A recent study by the researchers at the University Of Cambridge, UK defies the verdicts of past research that clinches that higher concentrations of circulating vitamin D might avoid type 2 diabetes.
“Our findings suggest that interventions to reduce the risk of type 2 diabetes by increasing concentrations of vitamin D are not currently justified,” said Nita Forouhi at the Medical Research Council (MRC) Epidemiology Unit at the University Of Cambridge School Of Clinical Medicine.
“Our findings are in agreement with the results of randomised controlled trials, which provide a classic way to assess cause-effect relationships, and which have generally shown that type 2 diabetes was not prevented in individuals taking vitamin D supplements.”
The researchers discovered no genetic substantiation of vitamin D levels controlling the risk of emerging type 2 diabetes.
The results were published Sept. 30 in The Lancet Diabetes & Endocrinology journal.
Dr Forouhi and colleagues also inspected the association of vitamin D status and type 2 diabetes’ functional characteristics like glucose and glycated haemoglobin. The researchers established no confirmation of a causal link.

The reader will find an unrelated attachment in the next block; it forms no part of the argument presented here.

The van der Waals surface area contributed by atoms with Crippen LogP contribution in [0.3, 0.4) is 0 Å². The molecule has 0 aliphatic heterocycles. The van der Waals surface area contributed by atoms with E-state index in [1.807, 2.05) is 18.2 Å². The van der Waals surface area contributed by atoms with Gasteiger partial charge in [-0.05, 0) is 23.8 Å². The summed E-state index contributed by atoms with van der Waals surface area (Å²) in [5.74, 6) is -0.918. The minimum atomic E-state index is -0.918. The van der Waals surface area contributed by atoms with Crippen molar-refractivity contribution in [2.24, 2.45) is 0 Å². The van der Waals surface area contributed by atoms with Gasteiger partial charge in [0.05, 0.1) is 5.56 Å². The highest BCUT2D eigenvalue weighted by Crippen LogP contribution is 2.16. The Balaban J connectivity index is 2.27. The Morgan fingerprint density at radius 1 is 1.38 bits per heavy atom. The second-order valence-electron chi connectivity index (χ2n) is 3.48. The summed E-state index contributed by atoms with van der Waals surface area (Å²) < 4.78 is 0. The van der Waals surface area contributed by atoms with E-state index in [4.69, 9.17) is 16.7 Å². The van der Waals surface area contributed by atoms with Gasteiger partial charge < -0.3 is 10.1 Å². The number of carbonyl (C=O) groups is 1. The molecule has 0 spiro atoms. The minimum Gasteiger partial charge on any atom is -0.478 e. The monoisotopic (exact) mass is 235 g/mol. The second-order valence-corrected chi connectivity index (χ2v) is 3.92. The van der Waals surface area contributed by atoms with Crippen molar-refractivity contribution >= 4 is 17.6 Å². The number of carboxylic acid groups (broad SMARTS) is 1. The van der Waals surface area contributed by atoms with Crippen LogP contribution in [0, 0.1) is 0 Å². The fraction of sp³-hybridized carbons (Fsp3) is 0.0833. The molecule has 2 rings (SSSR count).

Dr Forouhi suggested that the observational studies indicating a strong and regular greater risk of type 2 diabetes with lesser intensities of vitamin D might be due to the fact that they are not successful in effectively controlling factors like the level of physical activity that may be connected with both vitamin D levels and the risk of type 2 diabetes.
However, “we are far from done with this topic,” says Dr. Forouhi who advocates further clinical trials and observational studies to find out more accurate connection between the factors that might link vitamin D to disease.
In an accompanying commentary in the journal he results, Dr Brian Buijsse, from the German Institute of Human Nutrition Potsdam-Rehbruecke, Germany, wrote, The study, “need careful interpretation, and long-term randomized trials of vitamin D supplementation, which are underway, remain important.”
“The results of an [analysis] of 35 short-term trials, however, do not offer much hope that vitamin D supplementation can be used to prevent type 2 diabetes. The sky is becoming rather clouded for vitamin D in the context of preventing type 2 diabetes,” added Buijsse.